Article Text


Severe idiopathic gastroparesis due to neuronal and interstitial cells of Cajal degeneration: pathological findings and management
  1. N Zárate1,
  2. F Mearin1,
  3. X-Y Wang2,
  4. B Hewlett2,
  5. J D Huizinga2,
  6. J-R Malagelada1
  1. 1Digestive System Research Unit, Hospital General Vall d’Hebron, Barcelona, Spain
  2. 2Intestinal Disease Research Program, McMaster University, Hamilton, Canada
  1. Correspondence to:
    Dr F Mearin, Institute of Functional and Motor Digestive Disorders, Centro Médico Teknon, Vilana 12, 08022 Barcelona, Spain;


Delayed gastric emptying can be due to muscular, neural, or humoral abnormalities. In the absence of an identified cause, gastroparesis is labelled as idiopathic. We present the case of a patient with severe idiopathic gastroparesis. Pharmacological approaches failed, as well as reduction in gastric emptying resistance with pyloric injection of botulinum toxin and pyloroplasty. Therefore, subtotal gastrectomy was performed. Histological and immunohistochemical study of the resected specimen showed hypoganglionosis, neuronal dysplasia, and a marked reduction in both myenteric and intramuscular interstitial cells of Cajal. To our knowledge, this is the first time these rare histological findings have been described in a patient with idiopathic gastroparesis.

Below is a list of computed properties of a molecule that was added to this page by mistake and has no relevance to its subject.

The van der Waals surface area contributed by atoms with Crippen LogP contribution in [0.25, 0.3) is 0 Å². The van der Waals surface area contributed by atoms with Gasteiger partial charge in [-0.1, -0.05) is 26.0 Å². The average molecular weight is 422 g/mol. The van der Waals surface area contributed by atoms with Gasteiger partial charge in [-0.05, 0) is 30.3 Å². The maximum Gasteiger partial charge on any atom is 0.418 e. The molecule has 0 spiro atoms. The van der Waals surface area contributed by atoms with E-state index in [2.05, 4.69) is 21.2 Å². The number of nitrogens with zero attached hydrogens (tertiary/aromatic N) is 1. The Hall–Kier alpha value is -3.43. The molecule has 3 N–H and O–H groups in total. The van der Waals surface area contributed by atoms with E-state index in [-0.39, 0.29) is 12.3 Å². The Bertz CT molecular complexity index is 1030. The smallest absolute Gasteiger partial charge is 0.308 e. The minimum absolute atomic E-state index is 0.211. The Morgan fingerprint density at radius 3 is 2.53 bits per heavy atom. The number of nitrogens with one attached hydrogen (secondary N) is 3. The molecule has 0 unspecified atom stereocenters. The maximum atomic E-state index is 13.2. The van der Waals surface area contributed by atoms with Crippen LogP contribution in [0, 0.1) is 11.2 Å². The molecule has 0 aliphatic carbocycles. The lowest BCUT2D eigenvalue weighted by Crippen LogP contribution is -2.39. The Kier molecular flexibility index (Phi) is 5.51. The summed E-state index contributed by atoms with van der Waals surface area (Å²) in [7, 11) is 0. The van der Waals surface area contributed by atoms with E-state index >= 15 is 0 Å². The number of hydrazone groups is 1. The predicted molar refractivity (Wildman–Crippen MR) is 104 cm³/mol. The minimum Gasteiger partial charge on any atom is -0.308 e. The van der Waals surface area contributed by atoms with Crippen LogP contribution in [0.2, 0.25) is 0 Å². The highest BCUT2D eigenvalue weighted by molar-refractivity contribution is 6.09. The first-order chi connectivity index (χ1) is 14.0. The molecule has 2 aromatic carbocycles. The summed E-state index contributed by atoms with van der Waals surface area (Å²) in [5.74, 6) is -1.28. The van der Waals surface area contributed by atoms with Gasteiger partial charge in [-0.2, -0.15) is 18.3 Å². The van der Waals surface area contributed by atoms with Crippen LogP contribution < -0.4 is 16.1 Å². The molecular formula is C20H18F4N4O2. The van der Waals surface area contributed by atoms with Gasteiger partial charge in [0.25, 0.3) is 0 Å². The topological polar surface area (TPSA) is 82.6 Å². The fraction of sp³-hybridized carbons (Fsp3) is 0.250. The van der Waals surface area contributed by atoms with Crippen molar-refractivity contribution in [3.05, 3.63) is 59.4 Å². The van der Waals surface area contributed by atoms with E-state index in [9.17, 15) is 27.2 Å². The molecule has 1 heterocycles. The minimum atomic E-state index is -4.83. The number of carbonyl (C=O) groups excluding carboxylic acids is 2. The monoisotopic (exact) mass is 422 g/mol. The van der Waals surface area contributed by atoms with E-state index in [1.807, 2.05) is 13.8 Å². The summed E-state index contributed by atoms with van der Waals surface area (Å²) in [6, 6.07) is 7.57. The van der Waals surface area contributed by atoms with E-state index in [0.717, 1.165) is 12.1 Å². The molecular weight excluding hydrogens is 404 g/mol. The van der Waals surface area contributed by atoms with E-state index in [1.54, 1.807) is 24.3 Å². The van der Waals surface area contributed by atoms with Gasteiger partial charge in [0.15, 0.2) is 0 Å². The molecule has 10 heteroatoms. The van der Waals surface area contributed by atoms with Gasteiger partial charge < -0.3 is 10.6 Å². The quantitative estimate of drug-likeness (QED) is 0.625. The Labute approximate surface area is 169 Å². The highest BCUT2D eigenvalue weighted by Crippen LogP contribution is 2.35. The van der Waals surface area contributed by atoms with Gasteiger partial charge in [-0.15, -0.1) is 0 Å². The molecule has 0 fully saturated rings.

• gastroparesis
  • interstitial cells of Cajal
  • barostat
  • ICC, interstitial cells of Cajal
  • IG, idiopathic gastroparesis
  • BT, botulinum toxin
  • PGP, protein gene product

Statistics from

Understanding of both normal and abnormal gastrointestinal function has gained momentum in recent decades. However, gastric motility and, in particular, the relative contribution of all of the factors involved in the coordination of food propulsion are still poorly understood. Gastric emptying reflects the integration of tonic contractions of the proximal stomach (fundic tone), phasic contractions of the antrum, and the inhibitory forces of pyloric and duodenal contractions. These complex phenomena require cooperation between smooth muscle, enteric and autonomic nerves, and interstitial cells of Cajal (ICC).1